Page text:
The principles that rule this blog

Principles that will govern my thoughts as I express them here (from my opening statement):

  • Freedom of the individual should be as total as possible, limited only by the fact that nobody should be free to cause physical injury to another, or to deprive another person of his freedoms.
  • Government is necessary primarily to provide those services that private enterprise won't, or won't at a price that people can afford.
  • No person has a right to have his own beliefs on religious, moral, political, or other controversial issues imposed on others who do not share those beliefs.

I believe that Abraham Lincoln expressed it very well:

“The legitimate object of government is to do for a community of people whatever they need to have done, but cannot do, at all, or cannot
so well do, for themselves — in their separate, individual capacities.”

Comments will be invited, and I will attempt to reply to any comments that are offered in a serious and non-abusive manner. However, I will not tolerate abusive or profane language (my reasoning is that this is my blog, and so I can control it; I wouldn't interfere with your using such language on your own!)

If anyone finds an opinion that I express to be contrary to my principles, they are welcome to point this out. I hope that I can make a rational case for my comments. Because, in fact, one label I'll happily accept is rationalist.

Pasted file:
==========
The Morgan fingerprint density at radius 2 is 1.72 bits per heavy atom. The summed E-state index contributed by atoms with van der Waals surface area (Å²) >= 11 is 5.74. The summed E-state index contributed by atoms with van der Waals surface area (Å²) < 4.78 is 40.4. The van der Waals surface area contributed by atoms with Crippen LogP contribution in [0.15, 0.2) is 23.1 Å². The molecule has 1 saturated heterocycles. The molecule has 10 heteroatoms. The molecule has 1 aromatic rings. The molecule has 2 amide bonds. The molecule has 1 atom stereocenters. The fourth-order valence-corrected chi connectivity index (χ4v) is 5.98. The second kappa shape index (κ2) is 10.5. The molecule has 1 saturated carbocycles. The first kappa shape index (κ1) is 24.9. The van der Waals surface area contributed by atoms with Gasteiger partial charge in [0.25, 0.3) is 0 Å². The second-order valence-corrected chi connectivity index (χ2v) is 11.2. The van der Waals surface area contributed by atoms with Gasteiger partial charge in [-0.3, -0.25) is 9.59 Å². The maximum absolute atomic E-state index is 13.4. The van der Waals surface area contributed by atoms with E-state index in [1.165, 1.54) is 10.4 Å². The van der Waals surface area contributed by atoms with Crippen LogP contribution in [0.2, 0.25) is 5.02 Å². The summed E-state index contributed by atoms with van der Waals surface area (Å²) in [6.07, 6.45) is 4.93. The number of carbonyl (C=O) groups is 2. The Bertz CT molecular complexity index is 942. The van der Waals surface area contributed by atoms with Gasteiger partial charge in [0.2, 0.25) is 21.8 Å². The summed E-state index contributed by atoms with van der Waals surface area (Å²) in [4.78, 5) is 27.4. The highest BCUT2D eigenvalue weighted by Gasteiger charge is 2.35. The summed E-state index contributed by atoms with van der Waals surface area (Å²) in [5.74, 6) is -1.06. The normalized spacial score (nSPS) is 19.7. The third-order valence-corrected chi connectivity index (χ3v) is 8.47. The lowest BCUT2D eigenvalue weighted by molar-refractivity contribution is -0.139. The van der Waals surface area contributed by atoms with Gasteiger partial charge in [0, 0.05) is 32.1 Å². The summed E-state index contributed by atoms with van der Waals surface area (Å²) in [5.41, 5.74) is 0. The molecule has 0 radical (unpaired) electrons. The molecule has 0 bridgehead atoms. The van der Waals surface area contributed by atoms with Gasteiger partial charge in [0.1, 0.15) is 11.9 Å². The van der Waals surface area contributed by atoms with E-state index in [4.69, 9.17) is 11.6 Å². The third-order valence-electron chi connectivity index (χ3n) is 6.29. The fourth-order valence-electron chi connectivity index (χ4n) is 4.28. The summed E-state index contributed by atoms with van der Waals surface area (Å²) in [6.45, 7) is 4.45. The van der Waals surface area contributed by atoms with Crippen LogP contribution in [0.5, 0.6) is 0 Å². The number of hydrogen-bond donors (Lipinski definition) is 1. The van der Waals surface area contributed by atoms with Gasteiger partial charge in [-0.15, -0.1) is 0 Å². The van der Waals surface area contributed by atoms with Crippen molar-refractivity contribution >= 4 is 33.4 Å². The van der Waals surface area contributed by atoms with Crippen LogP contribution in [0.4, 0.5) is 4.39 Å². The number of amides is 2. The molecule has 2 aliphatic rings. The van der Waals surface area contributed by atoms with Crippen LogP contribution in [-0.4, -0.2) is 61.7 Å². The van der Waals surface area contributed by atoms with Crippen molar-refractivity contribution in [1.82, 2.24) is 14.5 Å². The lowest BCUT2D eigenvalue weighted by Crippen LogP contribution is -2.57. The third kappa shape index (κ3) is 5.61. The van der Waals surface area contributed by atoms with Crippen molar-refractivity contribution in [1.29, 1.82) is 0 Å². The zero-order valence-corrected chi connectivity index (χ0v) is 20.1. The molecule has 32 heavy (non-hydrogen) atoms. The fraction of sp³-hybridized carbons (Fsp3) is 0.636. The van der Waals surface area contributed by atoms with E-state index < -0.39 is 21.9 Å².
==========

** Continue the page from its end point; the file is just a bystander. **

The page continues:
Thursday, January 19, 2012

The Wikipedia strike

Anyone who wanted to look up something on Wikipedia, the Internet encyclopedia, yesterday, was out of luck. The powers-that-be had shut it down (and several other sites such as Reddit had done likewise, but Wikipedia is the most important of the bunch) as a protest against a couple of intellectual-property-rights bills being considered in the Congress. I have not looked closely enough at these bills to say how I feel about them — I suspect that I agree with the people who shut Wikipedia down on the substance of the bills, but I cannot be certain — but I think it was a sublimely silly thing to do.

Usually, a strike is an action by one party to exert pressure on another, where the second directly benefits by the activity of the first and is harmed by the first party's failure to perform. But in this case, the “second party” that they are trying to influence — Congress — can function very well without Wikipedia. They have their own research organization — the Library of Congress — which has direct access to a lot of the material which anyone might have gone to Wikipedia to look up. So shutting Wikipedia down for a day does little to advance their cause. In fact, the public that uses Wikipedia billions of times a month can only become angry at its not being there, and rather than petitioning Congress, they are more likely to turn against Wikipedia.

Several other Internet-related entities — in particular, Google and Yahoo! — have taken the more conventional step of lobbying Congress. And they appear to be — at least, to some extent — successful. Even before the Wikipedia shutdown, key Senators and Representatives had moved into opposition. Even Senator Ben Cardin (from my home state, Maryland), who had sponsored legislation of this type in the past, has moved into opposition.

So did they really need to shut Wikipedia down? I believe not.

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